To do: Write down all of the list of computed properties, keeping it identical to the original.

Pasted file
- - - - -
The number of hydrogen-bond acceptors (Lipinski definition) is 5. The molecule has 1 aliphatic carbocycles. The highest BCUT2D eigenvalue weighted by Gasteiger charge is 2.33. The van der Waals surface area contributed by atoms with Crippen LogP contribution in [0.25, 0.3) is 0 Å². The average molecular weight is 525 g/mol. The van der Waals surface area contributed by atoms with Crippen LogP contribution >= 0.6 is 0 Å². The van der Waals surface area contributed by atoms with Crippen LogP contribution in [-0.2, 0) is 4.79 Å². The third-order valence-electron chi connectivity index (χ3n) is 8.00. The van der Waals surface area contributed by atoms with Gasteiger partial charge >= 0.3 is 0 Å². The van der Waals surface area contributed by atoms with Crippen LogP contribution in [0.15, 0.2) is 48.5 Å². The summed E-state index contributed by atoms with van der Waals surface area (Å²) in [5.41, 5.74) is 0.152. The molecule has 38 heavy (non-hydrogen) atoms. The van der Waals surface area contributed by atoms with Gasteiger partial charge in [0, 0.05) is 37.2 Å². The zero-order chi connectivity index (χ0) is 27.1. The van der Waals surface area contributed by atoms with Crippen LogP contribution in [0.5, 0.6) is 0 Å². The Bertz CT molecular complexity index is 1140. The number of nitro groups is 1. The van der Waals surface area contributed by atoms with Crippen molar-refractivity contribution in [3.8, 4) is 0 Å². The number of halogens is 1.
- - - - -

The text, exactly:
The number of hydrogen-bond acceptors (Lipinski definition) is 5. The molecule has 1 aliphatic carbocycles. The highest BCUT2D eigenvalue weighted by Gasteiger charge is 2.33. The van der Waals surface area contributed by atoms with Crippen LogP contribution in [0.25, 0.3) is 0 Å². The average molecular weight is 525 g/mol. The van der Waals surface area contributed by atoms with Crippen LogP contribution >= 0.6 is 0 Å². The van der Waals surface area contributed by atoms with Crippen LogP contribution in [-0.2, 0) is 4.79 Å². The third-order valence-electron chi connectivity index (χ3n) is 8.00. The van der Waals surface area contributed by atoms with Gasteiger partial charge >= 0.3 is 0 Å². The van der Waals surface area contributed by atoms with Crippen LogP contribution in [0.15, 0.2) is 48.5 Å². The summed E-state index contributed by atoms with van der Waals surface area (Å²) in [5.41, 5.74) is 0.152. The molecule has 38 heavy (non-hydrogen) atoms. The van der Waals surface area contributed by atoms with Gasteiger partial charge in [0, 0.05) is 37.2 Å². The zero-order chi connectivity index (χ0) is 27.1. The van der Waals surface area contributed by atoms with Crippen LogP contribution in [0.5, 0.6) is 0 Å². The Bertz CT molecular complexity index is 1140. The number of nitro groups is 1. The van der Waals surface area contributed by atoms with Crippen molar-refractivity contribution in [3.8, 4) is 0 Å². The number of halogens is 1.